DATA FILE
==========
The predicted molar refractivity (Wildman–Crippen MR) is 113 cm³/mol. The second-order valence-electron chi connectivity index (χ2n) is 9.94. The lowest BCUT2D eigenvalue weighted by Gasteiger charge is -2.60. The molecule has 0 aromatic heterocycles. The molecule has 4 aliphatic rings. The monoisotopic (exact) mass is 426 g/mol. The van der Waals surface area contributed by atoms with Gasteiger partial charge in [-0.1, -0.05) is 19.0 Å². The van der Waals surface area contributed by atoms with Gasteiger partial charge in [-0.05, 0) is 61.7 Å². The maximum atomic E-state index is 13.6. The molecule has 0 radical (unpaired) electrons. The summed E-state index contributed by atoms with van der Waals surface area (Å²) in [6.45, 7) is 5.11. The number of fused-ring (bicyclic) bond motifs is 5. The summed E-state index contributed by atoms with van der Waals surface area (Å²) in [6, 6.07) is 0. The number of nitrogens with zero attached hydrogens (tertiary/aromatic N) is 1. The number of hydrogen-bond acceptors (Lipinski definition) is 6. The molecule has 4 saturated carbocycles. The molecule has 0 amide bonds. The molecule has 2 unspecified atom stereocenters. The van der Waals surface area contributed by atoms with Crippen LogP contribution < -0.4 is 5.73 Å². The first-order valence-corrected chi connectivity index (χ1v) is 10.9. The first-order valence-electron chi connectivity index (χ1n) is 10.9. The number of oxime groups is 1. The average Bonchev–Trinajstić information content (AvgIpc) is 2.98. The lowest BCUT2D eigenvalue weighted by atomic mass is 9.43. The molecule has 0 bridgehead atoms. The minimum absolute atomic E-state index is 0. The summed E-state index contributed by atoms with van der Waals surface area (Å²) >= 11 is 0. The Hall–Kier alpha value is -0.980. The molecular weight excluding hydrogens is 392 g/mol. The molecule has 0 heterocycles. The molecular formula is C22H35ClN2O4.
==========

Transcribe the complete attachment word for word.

The predicted molar refractivity (Wildman–Crippen MR) is 113 cm³/mol. The second-order valence-electron chi connectivity index (χ2n) is 9.94. The lowest BCUT2D eigenvalue weighted by Gasteiger charge is -2.60. The molecule has 0 aromatic heterocycles. The molecule has 4 aliphatic rings. The monoisotopic (exact) mass is 426 g/mol. The van der Waals surface area contributed by atoms with Gasteiger partial charge in [-0.1, -0.05) is 19.0 Å². The van der Waals surface area contributed by atoms with Gasteiger partial charge in [-0.05, 0) is 61.7 Å². The maximum atomic E-state index is 13.6. The molecule has 0 radical (unpaired) electrons. The summed E-state index contributed by atoms with van der Waals surface area (Å²) in [6.45, 7) is 5.11. The number of fused-ring (bicyclic) bond motifs is 5. The summed E-state index contributed by atoms with van der Waals surface area (Å²) in [6, 6.07) is 0. The number of nitrogens with zero attached hydrogens (tertiary/aromatic N) is 1. The number of hydrogen-bond acceptors (Lipinski definition) is 6. The molecule has 4 saturated carbocycles. The molecule has 0 amide bonds. The molecule has 2 unspecified atom stereocenters. The van der Waals surface area contributed by atoms with Crippen LogP contribution < -0.4 is 5.73 Å². The first-order valence-corrected chi connectivity index (χ1v) is 10.9. The first-order valence-electron chi connectivity index (χ1n) is 10.9. The number of oxime groups is 1. The average Bonchev–Trinajstić information content (AvgIpc) is 2.98. The lowest BCUT2D eigenvalue weighted by atomic mass is 9.43. The molecule has 0 bridgehead atoms. The minimum absolute atomic E-state index is 0. The summed E-state index contributed by atoms with van der Waals surface area (Å²) >= 11 is 0. The Hall–Kier alpha value is -0.980. The molecular weight excluding hydrogens is 392 g/mol. The molecule has 0 heterocycles. The molecular formula is C22H35ClN2O4.